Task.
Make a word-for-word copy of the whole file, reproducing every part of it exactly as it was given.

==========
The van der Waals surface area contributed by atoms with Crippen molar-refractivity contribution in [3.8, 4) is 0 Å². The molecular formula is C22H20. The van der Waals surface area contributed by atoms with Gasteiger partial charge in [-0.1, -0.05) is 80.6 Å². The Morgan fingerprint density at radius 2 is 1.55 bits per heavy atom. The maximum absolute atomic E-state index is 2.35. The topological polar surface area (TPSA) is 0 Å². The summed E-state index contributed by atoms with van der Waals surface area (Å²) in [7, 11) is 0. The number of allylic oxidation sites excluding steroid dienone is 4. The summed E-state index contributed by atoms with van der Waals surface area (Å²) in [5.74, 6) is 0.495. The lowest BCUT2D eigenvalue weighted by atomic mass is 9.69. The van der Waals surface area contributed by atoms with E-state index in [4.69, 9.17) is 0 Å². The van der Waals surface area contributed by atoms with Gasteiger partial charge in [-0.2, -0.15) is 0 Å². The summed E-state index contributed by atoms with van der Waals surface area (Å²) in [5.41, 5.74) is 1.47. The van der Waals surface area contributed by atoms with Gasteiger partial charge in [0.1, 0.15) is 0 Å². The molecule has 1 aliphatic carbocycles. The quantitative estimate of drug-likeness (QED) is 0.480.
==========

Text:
The van der Waals surface area contributed by atoms with Crippen molar-refractivity contribution in [3.8, 4) is 0 Å². The molecular formula is C22H20. The van der Waals surface area contributed by atoms with Gasteiger partial charge in [-0.1, -0.05) is 80.6 Å². The Morgan fingerprint density at radius 2 is 1.55 bits per heavy atom. The maximum absolute atomic E-state index is 2.35. The topological polar surface area (TPSA) is 0 Å². The summed E-state index contributed by atoms with van der Waals surface area (Å²) in [7, 11) is 0. The number of allylic oxidation sites excluding steroid dienone is 4. The summed E-state index contributed by atoms with van der Waals surface area (Å²) in [5.74, 6) is 0.495. The lowest BCUT2D eigenvalue weighted by atomic mass is 9.69. The van der Waals surface area contributed by atoms with E-state index in [4.69, 9.17) is 0 Å². The van der Waals surface area contributed by atoms with Gasteiger partial charge in [-0.2, -0.15) is 0 Å². The summed E-state index contributed by atoms with van der Waals surface area (Å²) in [5.41, 5.74) is 1.47. The van der Waals surface area contributed by atoms with Gasteiger partial charge in [0.1, 0.15) is 0 Å². The molecule has 1 aliphatic carbocycles. The quantitative estimate of drug-likeness (QED) is 0.480.